Arduino 11: A Character LCD

A character LCD makes user interaction with your projects a lot easier, but programming one can be a bit difficult. Luckily release 17 of the Arduino software has an excellent library, LiquidCrystal.h, which simplifies matters. The LCD must have a driver compatible with the Hitachi HD44780 for the library to work, so check your spec sheet. Such a display will have a 14-pin interface (16 if it is backlit). It’s nice to have the holes for the interface pins all in a line as in the diagram below, so that you can solder a 14 pin header straight across, and the display will neatly pop into a breadboard.

Pin Sym Function Pin Sym function
1 Vss Ground 9 D2 Data bit
2 Vdd +5V 10 D3 “”
3 VL Contrast 11 D4 “”
4 RS Data input 12 D5 “”
5 R/W Read/write-low 13 D6 “”
6 E Enable 14 D7 “”
7 D0 Data bit 15 backlight
8 D1 “” 16 backlight

Check your spec sheet for the pin numbering – the first hole isn’t always 1! Pins 1 and 2 go to ground and +5V to power the board. If your display has a backlight, pins 15 and 16 can go to ground and +5V as well. Pin 3 should go to the middle pin of a potentiometer, whose ends also go to ground and +5V, to control display contrast. All the other pins are directed to digital output pins on the Arduino. Pins 4, 5, and 6 are control pins, and 7 through 14 are data pins. The Arduino library can send data to the LCD in 4-bit mode, meaning it only needs LCD pins 11-14 (data bits 4,5,6 and 7). Therefore pins 7-10 on the LCD can be left unattached, freeing up Arduino pins for other uses.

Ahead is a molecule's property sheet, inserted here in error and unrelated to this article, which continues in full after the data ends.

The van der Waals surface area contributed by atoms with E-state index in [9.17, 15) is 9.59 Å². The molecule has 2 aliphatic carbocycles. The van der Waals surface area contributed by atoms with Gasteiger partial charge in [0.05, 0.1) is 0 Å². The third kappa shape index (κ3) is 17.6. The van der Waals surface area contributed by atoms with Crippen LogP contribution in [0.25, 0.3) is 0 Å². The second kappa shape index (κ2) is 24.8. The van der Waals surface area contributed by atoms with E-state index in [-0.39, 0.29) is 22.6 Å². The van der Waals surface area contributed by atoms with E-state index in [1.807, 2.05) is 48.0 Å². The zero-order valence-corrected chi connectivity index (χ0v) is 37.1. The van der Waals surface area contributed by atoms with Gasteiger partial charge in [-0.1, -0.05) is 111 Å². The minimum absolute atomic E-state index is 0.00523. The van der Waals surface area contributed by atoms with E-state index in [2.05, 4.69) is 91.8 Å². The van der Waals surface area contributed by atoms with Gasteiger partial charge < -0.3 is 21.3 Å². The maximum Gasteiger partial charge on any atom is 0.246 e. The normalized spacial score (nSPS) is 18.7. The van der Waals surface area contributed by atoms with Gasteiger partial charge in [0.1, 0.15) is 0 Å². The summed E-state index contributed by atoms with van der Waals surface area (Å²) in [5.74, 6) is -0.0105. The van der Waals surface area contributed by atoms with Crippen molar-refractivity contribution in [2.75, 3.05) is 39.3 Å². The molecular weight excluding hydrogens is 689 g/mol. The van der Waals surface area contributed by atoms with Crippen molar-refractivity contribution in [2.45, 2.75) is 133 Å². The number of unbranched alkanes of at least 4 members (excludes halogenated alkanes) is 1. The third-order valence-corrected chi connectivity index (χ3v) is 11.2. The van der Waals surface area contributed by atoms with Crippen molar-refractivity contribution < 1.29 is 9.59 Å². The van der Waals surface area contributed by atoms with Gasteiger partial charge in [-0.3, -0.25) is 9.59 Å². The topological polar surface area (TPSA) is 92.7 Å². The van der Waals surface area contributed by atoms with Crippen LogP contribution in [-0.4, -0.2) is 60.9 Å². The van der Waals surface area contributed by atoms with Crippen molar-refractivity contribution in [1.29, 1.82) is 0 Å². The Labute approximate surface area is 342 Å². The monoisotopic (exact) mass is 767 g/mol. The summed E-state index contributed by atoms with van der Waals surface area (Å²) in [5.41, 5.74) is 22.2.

Example

Note that in the schematic, pins D2, D3 etc refer to the digital output pins on the Arduino (not the data pins on the LCD as in the table above).  The only part used besides the LCD is a 10K potentiometer on pin 3 of the LCD for contrast control.

The program follows.

#include <LiquidCrystal.h>
int rs = 12;
int rw = 11; // or you could ground lcd pin11
int e = 10;
int d4 = 5;
int d5 = 4;
int d6 = 3;
int d7 = 2;
int row = 16;
int col = 2;
LiquidCrystal lcd(rs, rw, e, d4, d5, d6, d7);
void setup() {
   lcd.begin(col, row);
   lcd.print("hello, world!");
}
void loop() {

   for (int n=0; n<10; n++) {
      lcd.setCursor(0,1); //rows and columns start at 0
      lcd.print(n);
      delay(500);
   }
}

Programming Notes

The first line of your program is a call to the library:

#include <LiquidCrystal.h>

The following functions are in the LiquidCrystal library:

LiquidCrystal(rs, rw, e, d4, d5, d6, d7);